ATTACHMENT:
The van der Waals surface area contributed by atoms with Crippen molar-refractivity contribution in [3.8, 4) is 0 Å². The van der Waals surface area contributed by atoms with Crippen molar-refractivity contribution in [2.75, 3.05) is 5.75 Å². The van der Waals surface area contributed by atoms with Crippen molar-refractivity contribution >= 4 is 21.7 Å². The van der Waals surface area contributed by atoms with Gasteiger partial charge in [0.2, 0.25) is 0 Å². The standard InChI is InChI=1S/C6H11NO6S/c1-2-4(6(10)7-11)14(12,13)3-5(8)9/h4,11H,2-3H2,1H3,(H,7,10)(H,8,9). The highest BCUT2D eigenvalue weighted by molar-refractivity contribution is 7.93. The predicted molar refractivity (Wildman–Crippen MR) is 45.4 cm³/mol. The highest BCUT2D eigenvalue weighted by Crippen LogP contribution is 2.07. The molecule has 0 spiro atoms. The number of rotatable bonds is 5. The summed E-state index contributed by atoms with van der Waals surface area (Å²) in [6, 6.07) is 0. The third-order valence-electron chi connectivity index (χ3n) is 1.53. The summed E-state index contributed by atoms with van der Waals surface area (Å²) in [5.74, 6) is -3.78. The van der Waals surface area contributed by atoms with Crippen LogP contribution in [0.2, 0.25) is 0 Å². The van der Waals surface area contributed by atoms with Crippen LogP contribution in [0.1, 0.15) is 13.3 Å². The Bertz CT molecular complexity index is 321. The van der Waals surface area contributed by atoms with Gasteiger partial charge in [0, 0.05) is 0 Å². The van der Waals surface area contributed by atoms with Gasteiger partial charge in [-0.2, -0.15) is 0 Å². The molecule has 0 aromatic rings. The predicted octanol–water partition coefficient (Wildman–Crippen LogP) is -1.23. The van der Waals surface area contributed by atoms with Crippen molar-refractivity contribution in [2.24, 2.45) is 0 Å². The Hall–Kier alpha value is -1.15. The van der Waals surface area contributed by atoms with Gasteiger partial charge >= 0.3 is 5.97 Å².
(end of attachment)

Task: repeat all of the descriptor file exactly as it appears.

The van der Waals surface area contributed by atoms with Crippen molar-refractivity contribution in [3.8, 4) is 0 Å². The van der Waals surface area contributed by atoms with Crippen molar-refractivity contribution in [2.75, 3.05) is 5.75 Å². The van der Waals surface area contributed by atoms with Crippen molar-refractivity contribution >= 4 is 21.7 Å². The van der Waals surface area contributed by atoms with Gasteiger partial charge in [0.2, 0.25) is 0 Å². The standard InChI is InChI=1S/C6H11NO6S/c1-2-4(6(10)7-11)14(12,13)3-5(8)9/h4,11H,2-3H2,1H3,(H,7,10)(H,8,9). The highest BCUT2D eigenvalue weighted by molar-refractivity contribution is 7.93. The predicted molar refractivity (Wildman–Crippen MR) is 45.4 cm³/mol. The highest BCUT2D eigenvalue weighted by Crippen LogP contribution is 2.07. The molecule has 0 spiro atoms. The number of rotatable bonds is 5. The summed E-state index contributed by atoms with van der Waals surface area (Å²) in [6, 6.07) is 0. The third-order valence-electron chi connectivity index (χ3n) is 1.53. The summed E-state index contributed by atoms with van der Waals surface area (Å²) in [5.74, 6) is -3.78. The van der Waals surface area contributed by atoms with Crippen LogP contribution in [0.2, 0.25) is 0 Å². The van der Waals surface area contributed by atoms with Crippen LogP contribution in [0.1, 0.15) is 13.3 Å². The Bertz CT molecular complexity index is 321. The van der Waals surface area contributed by atoms with Gasteiger partial charge in [0, 0.05) is 0 Å². The van der Waals surface area contributed by atoms with Gasteiger partial charge in [-0.2, -0.15) is 0 Å². The molecule has 0 aromatic rings. The predicted octanol–water partition coefficient (Wildman–Crippen LogP) is -1.23. The van der Waals surface area contributed by atoms with Crippen molar-refractivity contribution in [2.24, 2.45) is 0 Å². The Hall–Kier alpha value is -1.15. The van der Waals surface area contributed by atoms with Gasteiger partial charge >= 0.3 is 5.97 Å².